Image: Wikimedia Commons / the_junes
Image: Wikimedia Commons / the_junes

The Hundred delay sparks fresh debate over format

Due to Covid-19 restrictions, the England and Wales Cricket Board have delayed the launch of their new competition, The Hundred, to 2021. The Hundred was meant to revitalise English cricket, capitalising on the renewed buzz around the sport following success in 2019’s World Cup and Ashes. Its delay has caused debate over the competition’s viability.

The Hundred is a new format of limited overs cricket, with two teams each playing one innings of 100 balls. Instead of the structure of overs, there is a change of ends after 10 balls and bowlers may either deliver their 20 allotted balls in five or 10 ball bursts. Furthermore, the ECB’s competition will feature 8 completely new teams in a franchise system, abandoning the traditional structure of the 18 major counties.

The ECB’s road to founding The Hundred was a long one, but quite simply they believed a change was needed in order to attract new fans from non-traditional cricket audiences. Or, as former England director of cricket Andrew Strauss put it: “mums and kids during the summer holidays”. However, in aiming at this non-traditional audience the ECB risked alienating the current fans of the game.

The Hundred also weakens the T20 Blast by hogging already minimal broadcasting time

The ECB already have a short-format competition that has enjoyed great attendances and fanfare: the T20 Blast. This would still go ahead concurrently with the new Hundred, leaving many wondering why a new cricket audience would be interested in the same game but 20 balls shorter. The Hundred also weakens the T20 Blast by both hogging the already minimal broadcasting time and denying the Blast many of its finest players.

To many, The Hundred belies the most frustrating of cricketing tropes, that the sport is dying. The ECB clearly thought so only 17 years ago when they created the format of T20 cricket. Is the plan for ‘saving’ cricket just to keep inventing shorter and shorter formats until we get back to the 19th century game of a singular batsman facing a singular bowler? Probably not. The powers that be in English cricket know that cricket isn’t dying, it’s more popular now than it ever has been before, just not where they would want it to be.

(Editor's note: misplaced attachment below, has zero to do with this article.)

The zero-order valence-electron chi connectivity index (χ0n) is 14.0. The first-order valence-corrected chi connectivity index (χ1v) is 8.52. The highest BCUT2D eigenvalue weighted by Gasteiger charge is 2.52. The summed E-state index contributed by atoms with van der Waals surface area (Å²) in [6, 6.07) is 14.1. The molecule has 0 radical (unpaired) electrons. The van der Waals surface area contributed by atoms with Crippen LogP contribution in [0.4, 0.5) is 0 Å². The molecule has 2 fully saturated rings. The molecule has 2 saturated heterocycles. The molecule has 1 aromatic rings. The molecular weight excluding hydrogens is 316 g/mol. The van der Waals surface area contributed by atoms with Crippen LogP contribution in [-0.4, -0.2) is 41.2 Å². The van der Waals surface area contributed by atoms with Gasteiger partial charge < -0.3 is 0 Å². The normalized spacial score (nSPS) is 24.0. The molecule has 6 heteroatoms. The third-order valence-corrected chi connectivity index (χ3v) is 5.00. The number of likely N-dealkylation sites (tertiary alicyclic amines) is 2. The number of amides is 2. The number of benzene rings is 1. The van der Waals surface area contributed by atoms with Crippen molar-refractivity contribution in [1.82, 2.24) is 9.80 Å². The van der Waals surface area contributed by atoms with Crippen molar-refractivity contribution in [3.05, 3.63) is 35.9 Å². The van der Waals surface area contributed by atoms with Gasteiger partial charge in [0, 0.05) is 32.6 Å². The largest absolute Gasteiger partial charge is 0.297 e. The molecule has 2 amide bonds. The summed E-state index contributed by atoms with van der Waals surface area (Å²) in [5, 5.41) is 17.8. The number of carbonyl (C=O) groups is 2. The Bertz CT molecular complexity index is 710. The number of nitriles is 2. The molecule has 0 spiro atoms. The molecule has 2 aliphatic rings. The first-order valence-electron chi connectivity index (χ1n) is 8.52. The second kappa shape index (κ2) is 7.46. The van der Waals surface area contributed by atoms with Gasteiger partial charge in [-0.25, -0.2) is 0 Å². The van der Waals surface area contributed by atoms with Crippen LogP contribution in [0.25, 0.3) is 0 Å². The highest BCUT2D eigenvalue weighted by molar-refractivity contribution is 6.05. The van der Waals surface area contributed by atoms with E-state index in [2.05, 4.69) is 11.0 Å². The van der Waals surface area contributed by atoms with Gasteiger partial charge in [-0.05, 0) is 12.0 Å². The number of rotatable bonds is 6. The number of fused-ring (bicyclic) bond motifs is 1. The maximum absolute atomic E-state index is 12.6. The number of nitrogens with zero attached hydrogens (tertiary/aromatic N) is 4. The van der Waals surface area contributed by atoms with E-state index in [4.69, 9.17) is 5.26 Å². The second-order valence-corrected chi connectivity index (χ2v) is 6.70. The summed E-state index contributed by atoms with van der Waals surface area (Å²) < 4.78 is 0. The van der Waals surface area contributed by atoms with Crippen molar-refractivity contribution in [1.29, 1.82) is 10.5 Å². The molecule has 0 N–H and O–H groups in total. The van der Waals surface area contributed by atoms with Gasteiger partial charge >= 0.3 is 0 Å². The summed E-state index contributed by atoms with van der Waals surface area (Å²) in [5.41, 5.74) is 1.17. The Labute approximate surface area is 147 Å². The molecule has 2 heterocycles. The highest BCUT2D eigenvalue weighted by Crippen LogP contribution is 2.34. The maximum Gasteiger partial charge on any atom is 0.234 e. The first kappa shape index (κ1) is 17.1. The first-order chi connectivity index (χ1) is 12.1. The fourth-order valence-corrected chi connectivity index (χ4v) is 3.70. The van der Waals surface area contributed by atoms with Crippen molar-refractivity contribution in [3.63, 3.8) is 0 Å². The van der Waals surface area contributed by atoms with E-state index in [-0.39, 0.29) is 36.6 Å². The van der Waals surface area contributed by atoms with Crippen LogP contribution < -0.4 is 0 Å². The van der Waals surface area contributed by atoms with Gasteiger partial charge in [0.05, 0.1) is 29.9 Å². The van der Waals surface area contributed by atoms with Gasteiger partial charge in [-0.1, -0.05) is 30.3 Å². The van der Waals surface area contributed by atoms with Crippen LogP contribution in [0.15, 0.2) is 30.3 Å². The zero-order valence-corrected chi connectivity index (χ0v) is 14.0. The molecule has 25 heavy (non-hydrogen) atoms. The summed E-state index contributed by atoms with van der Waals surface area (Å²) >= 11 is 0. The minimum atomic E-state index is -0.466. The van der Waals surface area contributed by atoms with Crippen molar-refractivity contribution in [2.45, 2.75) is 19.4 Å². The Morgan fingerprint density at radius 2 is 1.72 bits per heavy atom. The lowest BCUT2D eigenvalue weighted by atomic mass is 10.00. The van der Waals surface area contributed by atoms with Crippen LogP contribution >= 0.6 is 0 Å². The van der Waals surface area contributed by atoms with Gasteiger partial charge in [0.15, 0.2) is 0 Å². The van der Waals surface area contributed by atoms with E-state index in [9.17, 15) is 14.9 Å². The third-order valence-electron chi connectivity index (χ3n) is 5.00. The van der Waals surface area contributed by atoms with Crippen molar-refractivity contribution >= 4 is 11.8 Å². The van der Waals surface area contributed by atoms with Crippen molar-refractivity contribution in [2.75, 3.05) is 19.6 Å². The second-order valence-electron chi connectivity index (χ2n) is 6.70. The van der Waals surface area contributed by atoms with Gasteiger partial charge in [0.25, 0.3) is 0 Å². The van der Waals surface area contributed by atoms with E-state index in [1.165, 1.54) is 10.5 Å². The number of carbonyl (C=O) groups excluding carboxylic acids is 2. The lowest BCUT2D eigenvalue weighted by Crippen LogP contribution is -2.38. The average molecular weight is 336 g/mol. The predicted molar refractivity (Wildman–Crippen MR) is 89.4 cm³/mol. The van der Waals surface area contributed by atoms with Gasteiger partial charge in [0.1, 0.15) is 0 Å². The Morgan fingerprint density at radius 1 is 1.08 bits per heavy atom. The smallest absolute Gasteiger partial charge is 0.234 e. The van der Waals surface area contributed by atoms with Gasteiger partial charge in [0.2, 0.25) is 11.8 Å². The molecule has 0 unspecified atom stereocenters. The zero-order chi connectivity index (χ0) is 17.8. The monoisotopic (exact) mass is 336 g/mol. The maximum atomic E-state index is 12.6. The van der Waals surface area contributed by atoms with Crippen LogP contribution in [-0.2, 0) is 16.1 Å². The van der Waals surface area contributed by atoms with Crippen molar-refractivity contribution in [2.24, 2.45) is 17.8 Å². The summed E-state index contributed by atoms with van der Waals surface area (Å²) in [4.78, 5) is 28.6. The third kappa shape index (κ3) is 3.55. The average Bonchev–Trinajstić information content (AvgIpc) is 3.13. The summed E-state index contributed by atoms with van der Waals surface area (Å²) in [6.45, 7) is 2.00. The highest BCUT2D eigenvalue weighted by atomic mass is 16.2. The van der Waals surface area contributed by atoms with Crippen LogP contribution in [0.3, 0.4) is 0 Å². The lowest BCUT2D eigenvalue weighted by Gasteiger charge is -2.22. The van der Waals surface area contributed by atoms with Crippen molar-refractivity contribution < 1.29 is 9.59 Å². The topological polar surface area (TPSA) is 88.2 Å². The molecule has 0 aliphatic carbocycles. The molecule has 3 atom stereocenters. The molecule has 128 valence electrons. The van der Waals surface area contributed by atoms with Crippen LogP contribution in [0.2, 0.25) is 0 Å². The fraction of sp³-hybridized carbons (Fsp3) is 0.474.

When T20 cricket started in 2003 it set in motion a shift in the centre of cricketing power away from England and Australia to India. Just five years later the Indian Premier League was founded and is now the sixth best-attended and one of the most valuable sporting leagues in the world. The money and attendance that the IPL has brought to the sport has made India’s cricket board, the BCCI, by far the most influential in the world.

The Hundred does promise a great step forward for women’s cricket in England

There has always been a resentment from the ECB towards the IPL, somewhat stemming from a bitterness that the format they created was better used by others. Thus, in The Hundred, the ECB seek their own IPL with franchise teams and more glitz and glamour than the T20 Blast. One wonders why all of this required a new format of the game, why not just remodel the T20 Blast? The official answer is that they wanted the game to be shorter, which makes no sense as this could also be achieved by, for example, coming down more strictly on slow over rates.

The Hundred does promise a great step forward for women’s cricket in England and globally if it is successful. It is an avenue to get more women’s cricket broadcast, and also offer more job security to female cricketers. Prize money will also be given equally to male and female players in an attempt to create a women’s tournament that does not just feel attached to its male equivalent.

That The Hundred will succeed is far from assured. In their book Cricket 2.0, Tim Wigmore and Freddie Wilde compare founding a T20 league to creating a Silicon Valley company. Those few that succeed make gigantic amounts of money at the cost of the many that lose big time. There are probably only three T20 leagues in the world that reliably make money, and these took years before turning a profit.

Despite all the criticism, most will hope The Hundred will be one of the few that find success. The difficulty of launching a new white ball league will hopefully be counterbalanced by the money and interest in the English game. With luck, fans will be able to watch the inaugural Hundred season next year and it will become a staple of the world limited-overs calendar.

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